Jewcology is proud to announce the release of “Gleanings from Our Field: Green Hevra Report 2014”! Over the last year, we have been a leading partner in the development of this exciting new resource for the Jewish community.
In the last ten years, the Jewish environmental field has seen exponential growth. Across North America, a vibrant Jewish environmental culture is flourishing, attracting young adults and inspiring many people — Jews and non-Jews — to live more sustainably. Today, the Green Hevra, a network of Jewish environmental initiatives, is proud to present the Green Hevra Report 2013, a study exploring the growth, scale, focus and challenges facing today’s Jewish environmental field.
This report, created by the Jewish environmental movement and based on Jewcology's Map of Jewish Environmental Initiatives, assesses 124 Jewish environmental initiatives to clarify and communicate the state of the field. How has the Jewish environmental field grown in the last decade? In what regions are Jewish environmental initiatives most active? How many individuals do they reach? What is the average budget of Jewish environmental initiatives in North America, and how are they staffed? What challenges are faced by this young and growing new movement in Jewish life? For example, the report finds that:
- Almost three-quarters of Jewish environmental initiatives are focusing on education, while significantly fewer organizations focus their attention on environmental improvements in Jewish institutions, grant-making or advocacy.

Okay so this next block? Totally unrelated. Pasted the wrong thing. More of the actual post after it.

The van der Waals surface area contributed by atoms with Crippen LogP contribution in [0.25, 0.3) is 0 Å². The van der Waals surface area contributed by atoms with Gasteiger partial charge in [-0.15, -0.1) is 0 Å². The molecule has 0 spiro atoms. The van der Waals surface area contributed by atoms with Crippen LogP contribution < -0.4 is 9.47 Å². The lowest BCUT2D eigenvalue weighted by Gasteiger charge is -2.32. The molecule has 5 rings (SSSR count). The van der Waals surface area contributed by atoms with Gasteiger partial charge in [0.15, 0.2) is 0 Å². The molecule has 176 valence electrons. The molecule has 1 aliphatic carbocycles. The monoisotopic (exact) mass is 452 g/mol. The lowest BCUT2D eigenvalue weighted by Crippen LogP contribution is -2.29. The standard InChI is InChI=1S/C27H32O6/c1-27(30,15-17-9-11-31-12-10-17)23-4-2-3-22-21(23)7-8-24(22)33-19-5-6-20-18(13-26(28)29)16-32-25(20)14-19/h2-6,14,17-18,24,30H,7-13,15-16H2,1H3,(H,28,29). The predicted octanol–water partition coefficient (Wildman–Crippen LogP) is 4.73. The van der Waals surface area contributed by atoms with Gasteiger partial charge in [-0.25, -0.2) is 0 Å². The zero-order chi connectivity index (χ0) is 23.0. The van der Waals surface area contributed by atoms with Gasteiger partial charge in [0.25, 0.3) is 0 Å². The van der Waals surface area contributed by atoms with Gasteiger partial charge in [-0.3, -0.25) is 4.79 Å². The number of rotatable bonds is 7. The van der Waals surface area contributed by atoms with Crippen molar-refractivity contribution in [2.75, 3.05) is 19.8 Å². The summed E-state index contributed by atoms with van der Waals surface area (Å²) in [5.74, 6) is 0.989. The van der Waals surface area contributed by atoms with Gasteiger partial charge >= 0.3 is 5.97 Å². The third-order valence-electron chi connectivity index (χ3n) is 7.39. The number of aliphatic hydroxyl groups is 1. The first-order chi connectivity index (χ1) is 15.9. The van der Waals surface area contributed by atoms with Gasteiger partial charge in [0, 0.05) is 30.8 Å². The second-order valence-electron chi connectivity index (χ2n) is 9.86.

- The Jewish environmental field includes over 200,000 participants each year, and reaches nearly 700,000 readers with its communications materials.
- The total budget reported for the field was approximately $24 million.
This report complements and adds to the information base created by Seeds of Opportunity: A National Study on Immersive Jewish Outdoor, Food, and Environmental Education (JOFEE), which assessed the impact on Jewish education outcomes from a specific set of immersive programs taking place within the Jewish outdoor, food and environmental education fields. The new report takes a more comprehensive view of Jewish environmental organizations, assessing the nature of this growing field, and providing a new set of data for practitioners, funders and researchers to understand the field as a whole.
View and print the report to learn more about the state of our field: http://www.greenhevra.org/gleanings-from-our-field-green-hevra-report-2014.html